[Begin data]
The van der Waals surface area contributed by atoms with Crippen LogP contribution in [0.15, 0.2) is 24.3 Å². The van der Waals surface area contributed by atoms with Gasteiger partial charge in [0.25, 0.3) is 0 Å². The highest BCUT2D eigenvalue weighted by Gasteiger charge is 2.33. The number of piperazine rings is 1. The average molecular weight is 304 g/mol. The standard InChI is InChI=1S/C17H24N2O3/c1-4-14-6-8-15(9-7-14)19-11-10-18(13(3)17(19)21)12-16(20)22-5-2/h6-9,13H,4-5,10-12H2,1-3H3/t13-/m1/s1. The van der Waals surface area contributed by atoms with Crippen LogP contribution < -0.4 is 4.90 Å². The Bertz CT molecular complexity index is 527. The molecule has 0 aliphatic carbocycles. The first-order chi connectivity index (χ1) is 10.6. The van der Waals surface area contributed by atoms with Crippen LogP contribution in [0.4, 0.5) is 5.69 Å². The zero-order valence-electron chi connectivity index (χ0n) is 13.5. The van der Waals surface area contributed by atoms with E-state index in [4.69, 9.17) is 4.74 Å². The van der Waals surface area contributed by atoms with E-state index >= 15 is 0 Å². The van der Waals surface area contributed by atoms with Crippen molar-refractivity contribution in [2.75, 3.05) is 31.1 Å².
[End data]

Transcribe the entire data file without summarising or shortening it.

The van der Waals surface area contributed by atoms with Crippen LogP contribution in [0.15, 0.2) is 24.3 Å². The van der Waals surface area contributed by atoms with Gasteiger partial charge in [0.25, 0.3) is 0 Å². The highest BCUT2D eigenvalue weighted by Gasteiger charge is 2.33. The number of piperazine rings is 1. The average molecular weight is 304 g/mol. The standard InChI is InChI=1S/C17H24N2O3/c1-4-14-6-8-15(9-7-14)19-11-10-18(13(3)17(19)21)12-16(20)22-5-2/h6-9,13H,4-5,10-12H2,1-3H3/t13-/m1/s1. The van der Waals surface area contributed by atoms with Crippen LogP contribution < -0.4 is 4.90 Å². The Bertz CT molecular complexity index is 527. The molecule has 0 aliphatic carbocycles. The first-order chi connectivity index (χ1) is 10.6. The van der Waals surface area contributed by atoms with Crippen LogP contribution in [0.4, 0.5) is 5.69 Å². The zero-order valence-electron chi connectivity index (χ0n) is 13.5. The van der Waals surface area contributed by atoms with E-state index in [4.69, 9.17) is 4.74 Å². The van der Waals surface area contributed by atoms with E-state index >= 15 is 0 Å². The van der Waals surface area contributed by atoms with Crippen molar-refractivity contribution in [2.75, 3.05) is 31.1 Å².